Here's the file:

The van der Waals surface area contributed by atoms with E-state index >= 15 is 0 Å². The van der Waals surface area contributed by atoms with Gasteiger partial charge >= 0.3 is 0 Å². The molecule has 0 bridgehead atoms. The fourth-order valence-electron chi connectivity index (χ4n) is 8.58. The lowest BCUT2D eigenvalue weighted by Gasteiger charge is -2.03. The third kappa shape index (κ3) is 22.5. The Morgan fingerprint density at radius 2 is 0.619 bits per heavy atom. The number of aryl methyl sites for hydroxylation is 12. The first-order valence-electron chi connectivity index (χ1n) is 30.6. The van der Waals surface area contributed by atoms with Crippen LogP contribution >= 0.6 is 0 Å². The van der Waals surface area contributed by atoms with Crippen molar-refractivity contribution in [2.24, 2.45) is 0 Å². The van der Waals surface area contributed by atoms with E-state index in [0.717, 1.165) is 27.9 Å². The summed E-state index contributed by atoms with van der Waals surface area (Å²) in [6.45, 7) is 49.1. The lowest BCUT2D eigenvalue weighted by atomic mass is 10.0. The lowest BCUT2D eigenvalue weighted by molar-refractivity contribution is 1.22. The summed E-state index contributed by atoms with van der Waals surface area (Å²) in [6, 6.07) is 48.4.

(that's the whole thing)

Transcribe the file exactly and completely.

The van der Waals surface area contributed by atoms with E-state index >= 15 is 0 Å². The van der Waals surface area contributed by atoms with Gasteiger partial charge >= 0.3 is 0 Å². The molecule has 0 bridgehead atoms. The fourth-order valence-electron chi connectivity index (χ4n) is 8.58. The lowest BCUT2D eigenvalue weighted by Gasteiger charge is -2.03. The third kappa shape index (κ3) is 22.5. The Morgan fingerprint density at radius 2 is 0.619 bits per heavy atom. The number of aryl methyl sites for hydroxylation is 12. The first-order valence-electron chi connectivity index (χ1n) is 30.6. The van der Waals surface area contributed by atoms with Crippen LogP contribution >= 0.6 is 0 Å². The van der Waals surface area contributed by atoms with Crippen molar-refractivity contribution in [2.24, 2.45) is 0 Å². The van der Waals surface area contributed by atoms with E-state index in [0.717, 1.165) is 27.9 Å². The summed E-state index contributed by atoms with van der Waals surface area (Å²) in [6.45, 7) is 49.1. The lowest BCUT2D eigenvalue weighted by atomic mass is 10.0. The lowest BCUT2D eigenvalue weighted by molar-refractivity contribution is 1.22. The summed E-state index contributed by atoms with van der Waals surface area (Å²) in [6, 6.07) is 48.4.